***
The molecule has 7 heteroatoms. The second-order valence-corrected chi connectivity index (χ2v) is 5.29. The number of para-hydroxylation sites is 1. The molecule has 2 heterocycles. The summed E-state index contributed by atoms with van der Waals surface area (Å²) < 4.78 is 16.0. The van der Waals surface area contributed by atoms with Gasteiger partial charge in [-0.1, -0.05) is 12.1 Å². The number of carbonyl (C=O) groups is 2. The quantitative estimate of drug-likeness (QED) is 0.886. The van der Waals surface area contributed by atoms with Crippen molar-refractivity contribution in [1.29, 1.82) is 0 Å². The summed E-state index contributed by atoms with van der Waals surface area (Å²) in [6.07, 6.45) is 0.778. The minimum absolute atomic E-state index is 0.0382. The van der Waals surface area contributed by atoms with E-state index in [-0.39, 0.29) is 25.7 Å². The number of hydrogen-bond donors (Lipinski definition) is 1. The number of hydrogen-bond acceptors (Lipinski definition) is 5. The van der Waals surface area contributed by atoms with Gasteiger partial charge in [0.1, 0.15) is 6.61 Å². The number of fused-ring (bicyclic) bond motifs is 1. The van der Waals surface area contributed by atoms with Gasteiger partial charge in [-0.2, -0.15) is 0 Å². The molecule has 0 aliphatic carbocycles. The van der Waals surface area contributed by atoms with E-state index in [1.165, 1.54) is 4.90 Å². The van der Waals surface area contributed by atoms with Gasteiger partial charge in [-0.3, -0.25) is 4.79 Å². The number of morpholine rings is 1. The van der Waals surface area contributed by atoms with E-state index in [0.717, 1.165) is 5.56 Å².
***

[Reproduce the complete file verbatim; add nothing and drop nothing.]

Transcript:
The molecule has 7 heteroatoms. The second-order valence-corrected chi connectivity index (χ2v) is 5.29. The number of para-hydroxylation sites is 1. The molecule has 2 heterocycles. The summed E-state index contributed by atoms with van der Waals surface area (Å²) < 4.78 is 16.0. The van der Waals surface area contributed by atoms with Gasteiger partial charge in [-0.1, -0.05) is 12.1 Å². The number of carbonyl (C=O) groups is 2. The quantitative estimate of drug-likeness (QED) is 0.886. The van der Waals surface area contributed by atoms with Crippen molar-refractivity contribution in [1.29, 1.82) is 0 Å². The summed E-state index contributed by atoms with van der Waals surface area (Å²) in [6.07, 6.45) is 0.778. The minimum absolute atomic E-state index is 0.0382. The van der Waals surface area contributed by atoms with E-state index in [-0.39, 0.29) is 25.7 Å². The number of hydrogen-bond donors (Lipinski definition) is 1. The number of hydrogen-bond acceptors (Lipinski definition) is 5. The van der Waals surface area contributed by atoms with Gasteiger partial charge in [0.1, 0.15) is 6.61 Å². The number of fused-ring (bicyclic) bond motifs is 1. The van der Waals surface area contributed by atoms with Gasteiger partial charge in [-0.2, -0.15) is 0 Å². The molecule has 0 aliphatic carbocycles. The van der Waals surface area contributed by atoms with E-state index in [1.165, 1.54) is 4.90 Å². The van der Waals surface area contributed by atoms with Gasteiger partial charge in [-0.3, -0.25) is 4.79 Å². The number of morpholine rings is 1. The van der Waals surface area contributed by atoms with E-state index in [0.717, 1.165) is 5.56 Å².